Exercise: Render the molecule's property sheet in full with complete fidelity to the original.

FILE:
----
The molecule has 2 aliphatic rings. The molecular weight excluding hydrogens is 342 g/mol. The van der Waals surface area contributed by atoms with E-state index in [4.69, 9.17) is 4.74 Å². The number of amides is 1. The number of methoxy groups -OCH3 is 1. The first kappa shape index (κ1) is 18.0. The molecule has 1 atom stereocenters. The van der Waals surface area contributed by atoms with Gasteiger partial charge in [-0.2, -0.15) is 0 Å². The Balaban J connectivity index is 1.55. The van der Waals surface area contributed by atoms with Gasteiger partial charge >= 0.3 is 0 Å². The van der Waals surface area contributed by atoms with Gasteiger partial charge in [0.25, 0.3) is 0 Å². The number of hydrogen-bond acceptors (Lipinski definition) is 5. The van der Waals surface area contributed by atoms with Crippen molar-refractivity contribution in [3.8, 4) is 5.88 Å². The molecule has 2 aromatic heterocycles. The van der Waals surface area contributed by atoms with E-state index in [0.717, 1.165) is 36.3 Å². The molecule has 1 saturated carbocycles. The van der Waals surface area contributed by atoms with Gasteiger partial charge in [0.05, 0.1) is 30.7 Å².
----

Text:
The molecule has 2 aliphatic rings. The molecular weight excluding hydrogens is 342 g/mol. The van der Waals surface area contributed by atoms with E-state index in [4.69, 9.17) is 4.74 Å². The number of amides is 1. The number of methoxy groups -OCH3 is 1. The first kappa shape index (κ1) is 18.0. The molecule has 1 atom stereocenters. The van der Waals surface area contributed by atoms with Gasteiger partial charge in [-0.2, -0.15) is 0 Å². The Balaban J connectivity index is 1.55. The van der Waals surface area contributed by atoms with Gasteiger partial charge >= 0.3 is 0 Å². The van der Waals surface area contributed by atoms with Gasteiger partial charge in [0.25, 0.3) is 0 Å². The number of hydrogen-bond acceptors (Lipinski definition) is 5. The van der Waals surface area contributed by atoms with Crippen molar-refractivity contribution in [3.8, 4) is 5.88 Å². The molecule has 2 aromatic heterocycles. The van der Waals surface area contributed by atoms with E-state index in [0.717, 1.165) is 36.3 Å². The molecule has 1 saturated carbocycles. The van der Waals surface area contributed by atoms with Gasteiger partial charge in [0.05, 0.1) is 30.7 Å².